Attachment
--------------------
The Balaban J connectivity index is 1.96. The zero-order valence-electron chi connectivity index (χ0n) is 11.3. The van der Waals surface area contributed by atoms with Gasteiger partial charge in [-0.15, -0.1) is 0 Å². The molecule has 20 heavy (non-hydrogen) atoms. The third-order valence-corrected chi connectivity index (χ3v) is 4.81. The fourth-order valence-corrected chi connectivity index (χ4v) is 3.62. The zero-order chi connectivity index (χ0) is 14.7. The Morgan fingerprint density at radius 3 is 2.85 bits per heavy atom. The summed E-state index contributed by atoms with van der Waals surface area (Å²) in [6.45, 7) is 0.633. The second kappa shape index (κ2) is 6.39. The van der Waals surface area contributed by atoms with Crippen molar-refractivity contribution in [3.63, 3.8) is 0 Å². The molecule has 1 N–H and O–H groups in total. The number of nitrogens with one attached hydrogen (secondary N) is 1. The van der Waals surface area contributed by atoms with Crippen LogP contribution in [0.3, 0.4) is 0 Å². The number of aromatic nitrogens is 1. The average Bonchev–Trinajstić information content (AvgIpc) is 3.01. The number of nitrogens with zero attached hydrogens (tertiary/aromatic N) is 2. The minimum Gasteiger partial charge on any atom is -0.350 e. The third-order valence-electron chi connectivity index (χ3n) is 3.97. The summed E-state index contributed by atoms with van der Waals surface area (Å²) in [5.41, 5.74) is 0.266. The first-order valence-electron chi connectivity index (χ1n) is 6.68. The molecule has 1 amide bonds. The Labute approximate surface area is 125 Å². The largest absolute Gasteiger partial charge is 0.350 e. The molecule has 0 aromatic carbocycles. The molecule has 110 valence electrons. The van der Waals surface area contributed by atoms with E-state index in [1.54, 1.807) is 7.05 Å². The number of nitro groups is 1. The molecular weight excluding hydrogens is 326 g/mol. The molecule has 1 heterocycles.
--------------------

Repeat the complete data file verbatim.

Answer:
The Balaban J connectivity index is 1.96. The zero-order valence-electron chi connectivity index (χ0n) is 11.3. The van der Waals surface area contributed by atoms with Gasteiger partial charge in [-0.15, -0.1) is 0 Å². The molecule has 20 heavy (non-hydrogen) atoms. The third-order valence-corrected chi connectivity index (χ3v) is 4.81. The fourth-order valence-corrected chi connectivity index (χ4v) is 3.62. The zero-order chi connectivity index (χ0) is 14.7. The Morgan fingerprint density at radius 3 is 2.85 bits per heavy atom. The summed E-state index contributed by atoms with van der Waals surface area (Å²) in [6.45, 7) is 0.633. The second kappa shape index (κ2) is 6.39. The van der Waals surface area contributed by atoms with Crippen molar-refractivity contribution in [3.63, 3.8) is 0 Å². The molecule has 1 N–H and O–H groups in total. The number of nitrogens with one attached hydrogen (secondary N) is 1. The van der Waals surface area contributed by atoms with Crippen LogP contribution in [0.3, 0.4) is 0 Å². The number of aromatic nitrogens is 1. The average Bonchev–Trinajstić information content (AvgIpc) is 3.01. The number of nitrogens with zero attached hydrogens (tertiary/aromatic N) is 2. The minimum Gasteiger partial charge on any atom is -0.350 e. The third-order valence-electron chi connectivity index (χ3n) is 3.97. The summed E-state index contributed by atoms with van der Waals surface area (Å²) in [5.41, 5.74) is 0.266. The first-order valence-electron chi connectivity index (χ1n) is 6.68. The molecule has 1 amide bonds. The Labute approximate surface area is 125 Å². The largest absolute Gasteiger partial charge is 0.350 e. The molecule has 0 aromatic carbocycles. The molecule has 110 valence electrons. The van der Waals surface area contributed by atoms with E-state index in [1.54, 1.807) is 7.05 Å². The number of nitro groups is 1. The molecular weight excluding hydrogens is 326 g/mol. The molecule has 1 heterocycles.